/ Modified sep 5, 2020 2:32 p.m.

Education notebook: Pima County meets criteria for hybrid learning, college cases spike

A look back at this week's education stories in Southern Arizona and the state.

360 empty classroom File image of an empty classroom at Sabino High School in Tucson.
AZPM Staff

Pima County has met the three criteria for reopening classes for hybrid learning, according to the Arizona Department of Health Services. This does not mean that schools in Pima County will immediately reopen for the majority of students, as local health officials have urged caution.

Last week, only four counties in Arizona met the criteria. As of Sept. 3, all but five counties meet the benchmarks to open up for at least hybrid classes.

While in-person classes might pose a public health risk, online classes mean that families take on more of the burden of finding a way to keep kids virtually connected to their schools.

Meanwhile, the University of Arizona — which officials said prevented a potential COVID-19 outbreak last week by monitoring wastewater — saw a spike in cases this week. It is not alone in this, as Arizona State University has also seen cases rise.

At the UA, a majority of the COVID-19 cases are from students living off campus, according to university President Robert Robbins. The university has brought in private security guards to break up large groups and enforce mask wearing. This decision is not without controversy.

As colleges reckon with the fact that they cannot monitor the behavior of all their students at once, especially those who live off campus, some have turned to students to police their peers’ behavior. That decision is one which factors in public health, personal loss, the high cost of college, the desire for a social life and the potential distrust of law enforcement. The New York Times spoke with several students about their thoughts on “snitching.”

Arizona schools mull in-person class with COVID-19 declines


PHOENIX — Most counties in Arizona, including Maricopa, have been cleared to transition their schools to some form of in-person learning.

The state Department of Health Services announced Thursday that eight counties now meet the benchmarks required to do a hybrid of remote and in-person instruction if they choose to. Meanwhile, Greenlee and La Paz counties, which are more rural, got the green light to switch to full-time, in-person classes.

State Superintendent of Public Instruction Kathy Hoffman, however, is urging caution as school districts consider whether to make the switch. Hoffman says COVID-19 can spread so quickly as it did this summer in Arizona.

Learn more here.

Pima County meets criteria for hybrid learning, health officials ask for more time

Arizona Daily Star

This week, Pima County met all three criteria set by the Arizona Department of Health Services to begin reopening schools for hybrid learning. However, local health officials warn that it still may not be totally safe to send kids back to school.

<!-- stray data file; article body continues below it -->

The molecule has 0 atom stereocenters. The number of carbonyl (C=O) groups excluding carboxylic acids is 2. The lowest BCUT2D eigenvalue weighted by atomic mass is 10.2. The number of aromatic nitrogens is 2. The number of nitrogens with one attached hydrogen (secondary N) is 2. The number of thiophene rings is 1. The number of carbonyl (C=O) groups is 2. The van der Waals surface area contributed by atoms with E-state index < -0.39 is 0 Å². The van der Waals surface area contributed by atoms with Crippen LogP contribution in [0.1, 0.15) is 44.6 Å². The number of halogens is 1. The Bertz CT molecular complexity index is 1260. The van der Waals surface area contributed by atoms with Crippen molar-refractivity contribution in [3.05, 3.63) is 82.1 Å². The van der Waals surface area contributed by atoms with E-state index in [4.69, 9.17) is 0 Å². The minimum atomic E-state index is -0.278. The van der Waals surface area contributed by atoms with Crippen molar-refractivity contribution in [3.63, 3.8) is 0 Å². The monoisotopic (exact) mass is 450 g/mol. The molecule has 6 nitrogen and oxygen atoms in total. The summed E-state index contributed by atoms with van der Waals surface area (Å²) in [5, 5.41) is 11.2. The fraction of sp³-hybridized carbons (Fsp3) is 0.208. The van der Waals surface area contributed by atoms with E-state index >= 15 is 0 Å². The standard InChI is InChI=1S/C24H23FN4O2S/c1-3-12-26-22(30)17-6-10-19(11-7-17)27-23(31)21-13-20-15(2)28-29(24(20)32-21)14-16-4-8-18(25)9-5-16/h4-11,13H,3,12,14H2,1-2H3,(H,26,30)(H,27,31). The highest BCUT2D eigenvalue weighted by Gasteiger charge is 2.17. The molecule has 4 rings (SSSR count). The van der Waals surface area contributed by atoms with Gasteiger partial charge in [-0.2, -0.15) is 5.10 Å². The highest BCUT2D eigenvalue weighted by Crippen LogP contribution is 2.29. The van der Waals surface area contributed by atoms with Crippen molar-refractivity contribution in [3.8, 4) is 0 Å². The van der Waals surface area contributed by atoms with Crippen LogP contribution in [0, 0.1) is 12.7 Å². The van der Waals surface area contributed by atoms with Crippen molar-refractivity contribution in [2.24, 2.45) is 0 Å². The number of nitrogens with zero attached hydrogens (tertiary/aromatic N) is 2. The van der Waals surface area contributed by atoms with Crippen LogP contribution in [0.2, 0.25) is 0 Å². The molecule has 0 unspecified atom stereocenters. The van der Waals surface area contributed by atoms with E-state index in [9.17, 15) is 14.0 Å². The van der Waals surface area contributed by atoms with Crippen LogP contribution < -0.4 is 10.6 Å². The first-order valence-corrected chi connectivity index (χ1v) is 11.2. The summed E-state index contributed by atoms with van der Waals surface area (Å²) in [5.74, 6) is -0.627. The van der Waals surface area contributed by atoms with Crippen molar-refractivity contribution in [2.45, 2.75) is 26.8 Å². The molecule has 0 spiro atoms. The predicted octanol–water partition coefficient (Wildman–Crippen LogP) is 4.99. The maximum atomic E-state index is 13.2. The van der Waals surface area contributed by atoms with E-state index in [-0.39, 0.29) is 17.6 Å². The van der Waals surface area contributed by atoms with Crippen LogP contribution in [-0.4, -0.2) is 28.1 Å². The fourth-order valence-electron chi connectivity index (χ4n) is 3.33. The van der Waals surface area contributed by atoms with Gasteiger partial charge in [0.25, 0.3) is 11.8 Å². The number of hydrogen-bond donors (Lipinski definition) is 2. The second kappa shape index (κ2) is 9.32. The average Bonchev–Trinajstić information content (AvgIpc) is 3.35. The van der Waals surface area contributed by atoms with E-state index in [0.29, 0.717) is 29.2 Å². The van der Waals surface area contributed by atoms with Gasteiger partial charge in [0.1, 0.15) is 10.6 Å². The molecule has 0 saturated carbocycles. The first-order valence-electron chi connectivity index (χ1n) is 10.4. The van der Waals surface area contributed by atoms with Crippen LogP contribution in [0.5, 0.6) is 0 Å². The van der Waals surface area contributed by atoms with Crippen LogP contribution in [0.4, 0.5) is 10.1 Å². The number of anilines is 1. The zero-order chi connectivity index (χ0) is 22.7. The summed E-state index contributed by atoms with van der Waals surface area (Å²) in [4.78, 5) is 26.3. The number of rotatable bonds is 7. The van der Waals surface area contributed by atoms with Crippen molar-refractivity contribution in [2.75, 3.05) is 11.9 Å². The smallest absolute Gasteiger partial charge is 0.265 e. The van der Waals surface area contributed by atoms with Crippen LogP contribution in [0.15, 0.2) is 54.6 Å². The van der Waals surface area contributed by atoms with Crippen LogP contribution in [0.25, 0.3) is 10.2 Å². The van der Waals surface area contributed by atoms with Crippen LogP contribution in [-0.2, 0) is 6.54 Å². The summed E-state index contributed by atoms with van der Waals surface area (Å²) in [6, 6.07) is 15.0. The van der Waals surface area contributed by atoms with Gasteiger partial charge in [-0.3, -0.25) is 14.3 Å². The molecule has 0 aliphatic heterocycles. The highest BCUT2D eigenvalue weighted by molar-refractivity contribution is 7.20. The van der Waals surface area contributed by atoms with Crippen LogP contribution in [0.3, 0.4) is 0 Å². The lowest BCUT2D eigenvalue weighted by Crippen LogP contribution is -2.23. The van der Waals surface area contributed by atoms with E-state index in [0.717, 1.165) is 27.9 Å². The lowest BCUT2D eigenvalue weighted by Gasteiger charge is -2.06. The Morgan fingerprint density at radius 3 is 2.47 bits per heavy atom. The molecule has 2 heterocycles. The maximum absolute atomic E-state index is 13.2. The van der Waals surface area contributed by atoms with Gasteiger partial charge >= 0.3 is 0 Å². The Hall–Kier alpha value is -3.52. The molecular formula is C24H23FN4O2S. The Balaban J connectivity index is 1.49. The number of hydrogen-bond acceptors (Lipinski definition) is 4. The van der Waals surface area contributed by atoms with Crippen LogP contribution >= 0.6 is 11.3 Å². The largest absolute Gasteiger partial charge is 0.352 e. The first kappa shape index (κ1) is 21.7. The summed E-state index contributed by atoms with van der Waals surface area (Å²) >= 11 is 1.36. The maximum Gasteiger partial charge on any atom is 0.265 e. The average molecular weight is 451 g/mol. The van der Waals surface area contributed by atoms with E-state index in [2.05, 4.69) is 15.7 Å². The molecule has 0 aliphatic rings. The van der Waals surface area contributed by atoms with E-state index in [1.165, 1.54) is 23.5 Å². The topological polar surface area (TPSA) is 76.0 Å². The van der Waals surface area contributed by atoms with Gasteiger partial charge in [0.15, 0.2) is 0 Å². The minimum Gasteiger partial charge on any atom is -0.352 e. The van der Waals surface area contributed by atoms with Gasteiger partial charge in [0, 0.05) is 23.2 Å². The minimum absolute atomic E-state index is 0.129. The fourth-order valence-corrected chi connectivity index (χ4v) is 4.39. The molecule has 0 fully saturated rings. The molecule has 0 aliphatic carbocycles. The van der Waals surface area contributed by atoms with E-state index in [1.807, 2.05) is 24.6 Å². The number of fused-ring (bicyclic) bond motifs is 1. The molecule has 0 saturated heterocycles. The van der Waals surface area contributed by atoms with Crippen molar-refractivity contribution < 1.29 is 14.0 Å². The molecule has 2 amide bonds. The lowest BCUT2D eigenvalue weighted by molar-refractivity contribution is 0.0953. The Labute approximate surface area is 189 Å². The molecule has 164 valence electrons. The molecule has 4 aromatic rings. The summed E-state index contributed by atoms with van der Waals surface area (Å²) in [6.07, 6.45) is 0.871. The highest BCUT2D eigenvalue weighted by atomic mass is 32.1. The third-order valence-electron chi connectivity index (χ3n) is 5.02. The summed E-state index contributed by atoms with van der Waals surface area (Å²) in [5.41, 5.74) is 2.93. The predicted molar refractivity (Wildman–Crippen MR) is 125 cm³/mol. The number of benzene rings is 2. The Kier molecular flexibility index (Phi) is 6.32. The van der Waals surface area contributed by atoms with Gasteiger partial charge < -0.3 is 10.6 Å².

Pima County monitors other public health conditions, like hospital capacity, which officials say are not yet good enough for reopening schools.

The decision on when to reopen is up to individual districts.

Learn more here.

Amphi Foundation funds Wi-Fi for students


Two cable internet providers are teaming up with the Amphi Foundation to provide free internet to hundreds of low-income students. The foundation is contributing $35,000 toward Cox or Comcast broadband service for an estimated 500 families in the district.

Amphi Foundation Executive Director Leah Noreng says the free service will run for six months, and possibly longer. Noreng says Cox and Comcast each have their own qualifications for getting the offer, but generally any family that qualifies for free or reduced-price lunches at school also qualifies for the free internet program. After the free period runs out, she says families can continue the service for $10 a month.

Amphi families in need of program details or assistance getting connected may contact Beth Lake with Amphitheater Public Schools at 696-5211 or blake@amphi.com.

Some Tucson charter and private schools reopen

Arizona Daily Star

While the quality of local public health conditions remains a debate, some Tucson charter and private schools have resumed in-person classes. Safety guidelines differ from school to school. Some people have raised concerns about large class sizes and ignoring mask requirements.

Learn more here.

Refugee families face unique struggles with online school


PHOENIX — Staying connected during the coronavirus pandemic has been trying for parents and students at a Phoenix school for refugees who speak more than a dozen languages. A teaching assistant got creative by creating group chats on a messaging app in Swahili and some of the other six languages he knows.

The struggles connecting with refugee families from 18 countries during the pandemic come amid a larger challenge for Valencia Newcomer School. The student body shrank after the Trump administration set a historically low annual cap of 18,000 to be resettled nationwide. What Valencia will look like in the future partly depends on the November election.

Learn more here.

University of Arizona sees COVID-19 spike